Plotting maps with cartopy and iris

Here are some notes for making maps using cartopy and iris. As with many things, it’s easy to make simple maps, and can be pretty complicated to make something just how you want it, so here we are.

WordPress’ own code embedding broke if there were any < or > symbols, so I’m using gists to embed the code snippets. The full, executable python scripts are also on github proper.

Simple sketch maps

Cartopy deals with the business of making maps, and we can make some nice-looking simple maps without too much trouble.

First, let’s get set up!

The simplest case: Create a GeoAxes object by providing a projection, automatically creating a Figure as necessary; and just plot the coastlines.


Make it a bit nicer: Use a different projection (shifted slightly), use a stock image without drawing the coastlines, and automatically adjust the margins:


Instead of the stock image, we can simply shade the land and oceans (let’s try another projection while we’re at it):


A final example:


Other features include BORDERS, LAKES, RIVERS; see the Cartopy feature interface for more details.

Demonstrating some projections

Here’s a more detailed example of some projections.

(The gridlines bit is a bit fiddly, but I’ll talk more about that below in the iris section.)

 

Plotting gridded data

This is where iris comes in.

So, starting again, let’s get set up, and load some data:

Quick, simple examples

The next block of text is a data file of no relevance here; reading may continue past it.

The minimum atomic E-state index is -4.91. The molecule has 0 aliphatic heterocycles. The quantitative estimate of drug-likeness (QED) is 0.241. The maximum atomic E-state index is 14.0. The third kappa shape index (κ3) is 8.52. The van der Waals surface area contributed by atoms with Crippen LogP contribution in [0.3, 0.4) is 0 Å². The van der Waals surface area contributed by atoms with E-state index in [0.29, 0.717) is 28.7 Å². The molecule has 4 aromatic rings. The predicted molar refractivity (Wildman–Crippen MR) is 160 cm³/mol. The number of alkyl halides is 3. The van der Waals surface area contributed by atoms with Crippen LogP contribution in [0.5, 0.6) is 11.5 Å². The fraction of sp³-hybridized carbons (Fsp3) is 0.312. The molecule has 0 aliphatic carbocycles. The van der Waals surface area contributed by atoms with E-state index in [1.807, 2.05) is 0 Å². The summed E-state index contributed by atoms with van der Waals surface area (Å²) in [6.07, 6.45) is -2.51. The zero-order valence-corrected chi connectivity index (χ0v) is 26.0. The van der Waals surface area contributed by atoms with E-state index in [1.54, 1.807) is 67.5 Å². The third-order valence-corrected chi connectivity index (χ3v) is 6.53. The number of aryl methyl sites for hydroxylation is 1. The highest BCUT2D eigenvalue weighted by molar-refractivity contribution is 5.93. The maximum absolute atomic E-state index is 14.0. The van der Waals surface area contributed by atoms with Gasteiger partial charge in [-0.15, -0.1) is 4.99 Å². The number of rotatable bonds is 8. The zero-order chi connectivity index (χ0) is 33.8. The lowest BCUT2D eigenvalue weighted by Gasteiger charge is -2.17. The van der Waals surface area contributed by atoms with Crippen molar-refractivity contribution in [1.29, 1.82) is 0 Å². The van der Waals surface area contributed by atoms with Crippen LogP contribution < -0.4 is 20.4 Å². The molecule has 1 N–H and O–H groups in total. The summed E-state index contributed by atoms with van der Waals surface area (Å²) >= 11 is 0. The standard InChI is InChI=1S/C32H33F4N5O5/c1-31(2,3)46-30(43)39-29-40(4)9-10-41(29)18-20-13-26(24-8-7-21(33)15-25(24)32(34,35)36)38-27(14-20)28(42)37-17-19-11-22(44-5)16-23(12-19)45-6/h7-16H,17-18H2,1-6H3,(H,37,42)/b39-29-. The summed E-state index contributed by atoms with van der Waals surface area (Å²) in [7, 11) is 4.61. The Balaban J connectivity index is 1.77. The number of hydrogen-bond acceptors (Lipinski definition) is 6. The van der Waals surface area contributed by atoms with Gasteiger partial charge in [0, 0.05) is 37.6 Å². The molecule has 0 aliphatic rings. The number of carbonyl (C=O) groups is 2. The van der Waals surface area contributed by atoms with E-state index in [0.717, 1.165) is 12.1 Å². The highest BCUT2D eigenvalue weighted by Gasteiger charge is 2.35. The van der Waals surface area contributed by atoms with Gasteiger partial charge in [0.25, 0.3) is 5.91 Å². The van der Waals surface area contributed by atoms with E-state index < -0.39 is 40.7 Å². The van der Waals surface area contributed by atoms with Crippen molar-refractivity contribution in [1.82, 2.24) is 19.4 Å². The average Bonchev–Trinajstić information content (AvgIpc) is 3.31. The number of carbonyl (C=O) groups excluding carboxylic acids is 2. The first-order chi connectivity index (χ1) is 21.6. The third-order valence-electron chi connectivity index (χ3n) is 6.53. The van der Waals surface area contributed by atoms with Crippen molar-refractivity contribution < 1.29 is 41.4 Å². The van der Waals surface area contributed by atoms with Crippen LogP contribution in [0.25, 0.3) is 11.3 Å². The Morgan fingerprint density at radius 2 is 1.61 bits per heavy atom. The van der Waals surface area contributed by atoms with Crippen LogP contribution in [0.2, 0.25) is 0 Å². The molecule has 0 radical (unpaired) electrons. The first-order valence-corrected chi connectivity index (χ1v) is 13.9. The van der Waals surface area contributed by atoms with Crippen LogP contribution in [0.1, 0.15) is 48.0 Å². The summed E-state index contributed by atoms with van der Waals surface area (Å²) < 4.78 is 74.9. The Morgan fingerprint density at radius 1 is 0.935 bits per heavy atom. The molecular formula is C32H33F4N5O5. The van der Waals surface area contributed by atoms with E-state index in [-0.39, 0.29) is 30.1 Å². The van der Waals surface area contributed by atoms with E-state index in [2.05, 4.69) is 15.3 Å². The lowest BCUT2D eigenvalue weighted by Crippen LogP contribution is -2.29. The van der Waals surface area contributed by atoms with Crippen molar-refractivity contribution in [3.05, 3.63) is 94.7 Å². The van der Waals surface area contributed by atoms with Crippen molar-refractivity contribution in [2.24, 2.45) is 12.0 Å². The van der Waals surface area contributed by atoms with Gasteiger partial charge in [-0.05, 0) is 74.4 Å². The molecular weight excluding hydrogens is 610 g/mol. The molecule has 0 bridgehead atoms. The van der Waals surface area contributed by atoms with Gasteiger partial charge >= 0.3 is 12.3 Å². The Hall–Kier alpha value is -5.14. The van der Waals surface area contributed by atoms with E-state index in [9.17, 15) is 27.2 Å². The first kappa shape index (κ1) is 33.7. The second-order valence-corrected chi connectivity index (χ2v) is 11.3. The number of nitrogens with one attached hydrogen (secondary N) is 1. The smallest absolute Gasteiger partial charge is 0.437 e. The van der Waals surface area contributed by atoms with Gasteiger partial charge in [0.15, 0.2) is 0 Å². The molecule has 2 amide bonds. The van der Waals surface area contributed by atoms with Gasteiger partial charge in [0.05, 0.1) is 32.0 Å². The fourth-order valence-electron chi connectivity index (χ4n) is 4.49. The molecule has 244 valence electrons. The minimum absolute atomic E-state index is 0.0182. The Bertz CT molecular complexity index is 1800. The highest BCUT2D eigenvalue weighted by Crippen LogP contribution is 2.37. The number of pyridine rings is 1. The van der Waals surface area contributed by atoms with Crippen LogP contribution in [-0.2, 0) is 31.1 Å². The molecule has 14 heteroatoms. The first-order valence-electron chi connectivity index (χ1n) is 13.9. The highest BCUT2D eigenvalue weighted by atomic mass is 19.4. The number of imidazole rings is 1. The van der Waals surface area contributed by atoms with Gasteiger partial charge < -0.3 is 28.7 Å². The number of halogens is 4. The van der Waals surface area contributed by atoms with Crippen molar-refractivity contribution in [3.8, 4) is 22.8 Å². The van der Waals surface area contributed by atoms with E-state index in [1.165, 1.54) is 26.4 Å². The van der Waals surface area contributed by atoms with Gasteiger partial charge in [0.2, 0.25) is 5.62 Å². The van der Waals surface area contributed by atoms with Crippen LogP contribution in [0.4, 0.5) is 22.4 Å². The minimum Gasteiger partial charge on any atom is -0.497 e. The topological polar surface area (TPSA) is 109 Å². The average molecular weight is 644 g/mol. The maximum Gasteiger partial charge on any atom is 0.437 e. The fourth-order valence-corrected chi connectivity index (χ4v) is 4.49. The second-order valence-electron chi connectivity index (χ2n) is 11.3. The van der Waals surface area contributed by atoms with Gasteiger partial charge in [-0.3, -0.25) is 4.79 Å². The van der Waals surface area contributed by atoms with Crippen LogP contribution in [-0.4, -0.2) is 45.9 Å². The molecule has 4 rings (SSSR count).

This is handy for just making a quick and simple exploration of your data. We just need the one package, iris quickplot:

The simplest possible case is just one line:


But really we’ll need coastlines. We can also use pcolormesh and other similar commands, not just contourf:



(Note that contourf has discrete levels by default, whereas pcolormesh defaults to a continuous range.)

Quickplot plots are still pretty customizable on their own:


Set the levels explicitly (we’ll require numpy from here)


We can write that out a bit more explicitly… and while we’re at it, let’s make sure the range is symmetric about zero and use a more suitable, diverging colour scheme:


Mega Example

This has got all the “usual” steps in making a nice plot. So it’s a bit massive and complicated at times… I usually end up bunging a lot of this sort of thing into a function!

Start by importing the packages, and loading some data!

Set the value range, which gives us the levels to use in the plot:

Set up the colour palette. We’ll choose the colour scheme, including the out-of-range colours (although these shouldn’t be used if we’ve picked the value range well!), and how these are related to the value levels we’ve just defined.

Start the plot:

Set the domain of the plot, if necessary:
(There are lots of ways of fiddling around the logic of this, but this will do for this demonstration)

Plot the data!

Add contour lines highlighting some special value(s):

Add other annotations!

Now faff with gridlines – This takes an unreasonable amount of effort ☹

Add the colorbar Axes:

Finally, set the margins and make the plot!

Done!